I agree with Russ that lower rates will not make the rates as competitive. Since lower prices will drive rates down for the same service, it will be inevitable that Uber and Lyft will change. However, it seems that Waze will die out since Uber and Lyft already have some time in the competition, while Waze was previously just an app that everyone uses, I feel that Uber and Lyft will survive in the long term. Sure, Waze will be in the market for a time, just not on demand as much as Uber and Lyft.

Grant Hillman said...

I personally see no drawbacks to Waze entering the carpool market. More businesses trying to carve out a place in the market means increased competition, which in turn will (hopefully) create a better product as companies try and outdo the others. If Waze offers lower rates, this is beneficial for the consumer because competing companies will likely lower their rates in response, leading to lower prices overall. And, as Jonathan pointed out, carpooling is good for the environment. I don't really see any negatives in this new development.

Janet Liu said...

Are ride-sharing services really more cost-efficient and environmentally friendly? Consider a daily morning commute from say, Millbrae to 16th Street Mission in SF. That's about 15 miles of driving distance; 30 for a round trip. If you decide to take public transportation, say BART, one day's round-trip will cost you $9.20, or $0.31 per mile. Ok. Let's say you decide to drive. The average regular gas price in San Francisco is $2.81; $0.67 higher than the national average. According to fueleconomy.org, the most fuel efficient car is an electric one: the BMW i3 BEV has a combined mpg of 124. Go electric cars! But the next best, and more realistically affordable option, is maybe a Toyota Prius, which brings your mpg down to 42 per gallon. At $2.81 per gallon and 30 miles per day, you're spending $0.07 per mile, or $2.00 a day. Uh oh. Waze Carpool claims to charge users "just $0.54 per mile," 27x the price of driving yourself, and not even close to competitive when it comes to price of BART. And the electric train, which holds upwards of 100 people per ride, is more environmentally friendly by far compared to the 2-3 person cars that still power CARpool. Waze Carpool's higher price might be justified by the fact that the drivers themselves have to earn a living, but from the standpoint of a person who wants to make an environmentally conscious decision at a lower cost, mass public transportation, which is still pretty time-friendly in terms of getting to work, is still the way to go. Perhaps what we're really paying for when we use private driving services is a more pleasurable commute and less guilt, but like eating a salad drenched in dressing, the end result isn't quite what you'd expect. You get what you pay for, and the danger isn't that three different private driving services edge each other out, but that we believe these alternatives are necessarily better for the environmental health of our society. Better to arrange your own carpool, and skip the 54 cents.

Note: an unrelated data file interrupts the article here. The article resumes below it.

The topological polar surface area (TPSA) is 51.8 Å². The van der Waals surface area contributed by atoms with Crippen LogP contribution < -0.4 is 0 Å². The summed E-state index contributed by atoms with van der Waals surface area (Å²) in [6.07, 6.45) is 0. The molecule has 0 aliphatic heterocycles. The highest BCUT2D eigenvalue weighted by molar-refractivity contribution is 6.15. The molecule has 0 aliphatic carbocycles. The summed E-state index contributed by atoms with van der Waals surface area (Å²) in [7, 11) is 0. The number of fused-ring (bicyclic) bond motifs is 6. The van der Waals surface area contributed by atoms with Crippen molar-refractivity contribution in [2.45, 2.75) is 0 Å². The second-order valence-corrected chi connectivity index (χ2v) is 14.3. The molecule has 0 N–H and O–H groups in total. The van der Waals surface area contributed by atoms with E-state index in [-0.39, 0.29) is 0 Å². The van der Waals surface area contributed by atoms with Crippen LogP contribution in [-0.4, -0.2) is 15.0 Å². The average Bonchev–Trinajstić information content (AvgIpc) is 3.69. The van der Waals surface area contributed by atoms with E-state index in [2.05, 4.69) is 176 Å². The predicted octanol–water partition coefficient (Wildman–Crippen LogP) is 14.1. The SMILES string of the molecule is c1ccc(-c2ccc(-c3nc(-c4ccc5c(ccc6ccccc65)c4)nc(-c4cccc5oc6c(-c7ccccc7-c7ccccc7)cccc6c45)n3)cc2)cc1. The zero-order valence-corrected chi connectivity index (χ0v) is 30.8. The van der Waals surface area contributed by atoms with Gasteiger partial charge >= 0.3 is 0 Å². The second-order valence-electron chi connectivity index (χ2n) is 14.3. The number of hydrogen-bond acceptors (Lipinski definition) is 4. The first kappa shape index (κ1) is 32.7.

http://qz.com/686281/google-is-launching-its-own-ridesharing-service-uber-lyft-and-everyone-else-should-be-worried/
https://www.fueleconomy.gov/feg/best/bestworstNF.shtml
http://www.gaspricewatch.com/CA-california/San-Francisco/gas-prices/page-1/2.htm
http://www.travelmath.com/drive-distance/from/San+Francisco,+CA/to/Millbrae,+CA
https://www.bart.gov/tickets/calculator

Jessica Westmont said...

Honestly I think companies should stop continuously making these car services cheaper and cheaper. I was in an Uber the other day and the driver told me he quit his job 2 years ago to become a full time Uber driver and at the time Uber charged higher rates, and the company took about 10% of the drivers profits. Within the past 2 years Uber has continuously lowered their rates to keep up with companies like Alphabet they take 30% of the driver's profits. These people start driving for Uber because they think it is going to be great, however their salary keeps getting lowered over time because of all this competition. I personally believe all of these companies will be successful and all of them will probably "win". However the way they are getting their wins are by hurting their drivers.

http://www.huffingtonpost.com/david-fagin/life-as-an-uber-driver_b_4698299.html
http://studenomics.com/earning-more/driving-for-uber/

Kristen Tamsil said...